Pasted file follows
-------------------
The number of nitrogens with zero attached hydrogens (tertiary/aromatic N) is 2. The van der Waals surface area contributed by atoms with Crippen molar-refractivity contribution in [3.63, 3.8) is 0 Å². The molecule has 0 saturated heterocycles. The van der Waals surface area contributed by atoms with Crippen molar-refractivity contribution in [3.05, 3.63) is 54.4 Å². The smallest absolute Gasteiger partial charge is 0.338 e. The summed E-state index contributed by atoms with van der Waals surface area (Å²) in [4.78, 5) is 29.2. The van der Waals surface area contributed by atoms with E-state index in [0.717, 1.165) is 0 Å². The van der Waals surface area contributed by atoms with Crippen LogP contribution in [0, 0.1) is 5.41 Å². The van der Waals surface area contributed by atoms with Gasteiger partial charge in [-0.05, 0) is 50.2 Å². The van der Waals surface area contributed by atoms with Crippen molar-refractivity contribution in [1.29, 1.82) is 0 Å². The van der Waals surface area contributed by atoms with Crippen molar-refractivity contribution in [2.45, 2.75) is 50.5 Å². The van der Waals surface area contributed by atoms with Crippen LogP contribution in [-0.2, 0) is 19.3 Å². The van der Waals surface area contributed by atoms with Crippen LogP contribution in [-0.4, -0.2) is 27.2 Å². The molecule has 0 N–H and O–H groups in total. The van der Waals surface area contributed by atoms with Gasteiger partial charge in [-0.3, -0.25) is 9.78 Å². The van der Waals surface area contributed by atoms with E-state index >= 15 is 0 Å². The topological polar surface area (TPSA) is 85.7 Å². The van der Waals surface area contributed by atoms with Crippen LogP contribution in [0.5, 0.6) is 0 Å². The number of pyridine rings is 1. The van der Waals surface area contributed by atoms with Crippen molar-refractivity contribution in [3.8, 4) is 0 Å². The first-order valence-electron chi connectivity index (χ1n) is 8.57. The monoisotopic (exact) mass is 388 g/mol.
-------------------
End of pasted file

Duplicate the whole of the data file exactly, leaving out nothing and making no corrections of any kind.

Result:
The number of nitrogens with zero attached hydrogens (tertiary/aromatic N) is 2. The van der Waals surface area contributed by atoms with Crippen molar-refractivity contribution in [3.63, 3.8) is 0 Å². The molecule has 0 saturated heterocycles. The van der Waals surface area contributed by atoms with Crippen molar-refractivity contribution in [3.05, 3.63) is 54.4 Å². The smallest absolute Gasteiger partial charge is 0.338 e. The summed E-state index contributed by atoms with van der Waals surface area (Å²) in [4.78, 5) is 29.2. The van der Waals surface area contributed by atoms with E-state index in [0.717, 1.165) is 0 Å². The van der Waals surface area contributed by atoms with Crippen LogP contribution in [0, 0.1) is 5.41 Å². The van der Waals surface area contributed by atoms with Gasteiger partial charge in [-0.05, 0) is 50.2 Å². The van der Waals surface area contributed by atoms with Crippen molar-refractivity contribution in [1.29, 1.82) is 0 Å². The van der Waals surface area contributed by atoms with Crippen molar-refractivity contribution in [2.45, 2.75) is 50.5 Å². The van der Waals surface area contributed by atoms with Crippen LogP contribution in [-0.2, 0) is 19.3 Å². The van der Waals surface area contributed by atoms with Crippen LogP contribution in [-0.4, -0.2) is 27.2 Å². The molecule has 0 N–H and O–H groups in total. The van der Waals surface area contributed by atoms with Gasteiger partial charge in [-0.3, -0.25) is 9.78 Å². The van der Waals surface area contributed by atoms with E-state index >= 15 is 0 Å². The topological polar surface area (TPSA) is 85.7 Å². The van der Waals surface area contributed by atoms with Crippen LogP contribution in [0.5, 0.6) is 0 Å². The number of pyridine rings is 1. The van der Waals surface area contributed by atoms with Crippen molar-refractivity contribution in [3.8, 4) is 0 Å². The first-order valence-electron chi connectivity index (χ1n) is 8.57. The monoisotopic (exact) mass is 388 g/mol.